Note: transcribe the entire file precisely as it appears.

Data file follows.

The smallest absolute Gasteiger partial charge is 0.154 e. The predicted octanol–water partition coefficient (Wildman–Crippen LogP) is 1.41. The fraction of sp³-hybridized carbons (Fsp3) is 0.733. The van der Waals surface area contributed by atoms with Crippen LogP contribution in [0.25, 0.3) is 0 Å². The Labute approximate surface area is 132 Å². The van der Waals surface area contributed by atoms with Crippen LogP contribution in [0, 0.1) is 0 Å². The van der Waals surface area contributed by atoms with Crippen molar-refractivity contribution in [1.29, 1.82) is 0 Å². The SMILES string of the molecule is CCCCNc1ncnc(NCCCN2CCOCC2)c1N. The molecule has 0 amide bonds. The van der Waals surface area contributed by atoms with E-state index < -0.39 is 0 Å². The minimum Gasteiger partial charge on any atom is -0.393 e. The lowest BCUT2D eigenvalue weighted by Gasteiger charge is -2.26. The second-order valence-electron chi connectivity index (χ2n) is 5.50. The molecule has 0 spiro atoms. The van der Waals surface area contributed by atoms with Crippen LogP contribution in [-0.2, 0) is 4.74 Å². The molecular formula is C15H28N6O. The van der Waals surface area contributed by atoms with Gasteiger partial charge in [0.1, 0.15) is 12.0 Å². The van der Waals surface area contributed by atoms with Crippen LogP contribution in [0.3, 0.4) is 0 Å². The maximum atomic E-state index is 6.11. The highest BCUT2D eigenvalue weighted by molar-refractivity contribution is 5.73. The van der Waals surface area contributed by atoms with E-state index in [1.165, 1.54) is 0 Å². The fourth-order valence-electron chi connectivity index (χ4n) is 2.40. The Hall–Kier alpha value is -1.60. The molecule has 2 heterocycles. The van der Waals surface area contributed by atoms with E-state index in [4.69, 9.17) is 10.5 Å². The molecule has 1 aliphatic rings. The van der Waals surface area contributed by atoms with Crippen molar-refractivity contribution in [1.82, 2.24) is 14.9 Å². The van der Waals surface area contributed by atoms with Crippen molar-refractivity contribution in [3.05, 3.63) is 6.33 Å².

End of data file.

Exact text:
The smallest absolute Gasteiger partial charge is 0.154 e. The predicted octanol–water partition coefficient (Wildman–Crippen LogP) is 1.41. The fraction of sp³-hybridized carbons (Fsp3) is 0.733. The van der Waals surface area contributed by atoms with Crippen LogP contribution in [0.25, 0.3) is 0 Å². The Labute approximate surface area is 132 Å². The van der Waals surface area contributed by atoms with Crippen LogP contribution in [0, 0.1) is 0 Å². The van der Waals surface area contributed by atoms with Crippen molar-refractivity contribution in [1.29, 1.82) is 0 Å². The SMILES string of the molecule is CCCCNc1ncnc(NCCCN2CCOCC2)c1N. The molecule has 0 amide bonds. The van der Waals surface area contributed by atoms with E-state index < -0.39 is 0 Å². The minimum Gasteiger partial charge on any atom is -0.393 e. The lowest BCUT2D eigenvalue weighted by Gasteiger charge is -2.26. The second-order valence-electron chi connectivity index (χ2n) is 5.50. The molecule has 0 spiro atoms. The van der Waals surface area contributed by atoms with Crippen LogP contribution in [-0.2, 0) is 4.74 Å². The molecular formula is C15H28N6O. The van der Waals surface area contributed by atoms with Gasteiger partial charge in [0.1, 0.15) is 12.0 Å². The van der Waals surface area contributed by atoms with Crippen LogP contribution in [0.3, 0.4) is 0 Å². The maximum atomic E-state index is 6.11. The highest BCUT2D eigenvalue weighted by molar-refractivity contribution is 5.73. The van der Waals surface area contributed by atoms with E-state index in [1.165, 1.54) is 0 Å². The fourth-order valence-electron chi connectivity index (χ4n) is 2.40. The Hall–Kier alpha value is -1.60. The molecule has 2 heterocycles. The van der Waals surface area contributed by atoms with E-state index in [4.69, 9.17) is 10.5 Å². The molecule has 1 aliphatic rings. The van der Waals surface area contributed by atoms with Crippen molar-refractivity contribution in [1.82, 2.24) is 14.9 Å². The van der Waals surface area contributed by atoms with Crippen molar-refractivity contribution in [3.05, 3.63) is 6.33 Å².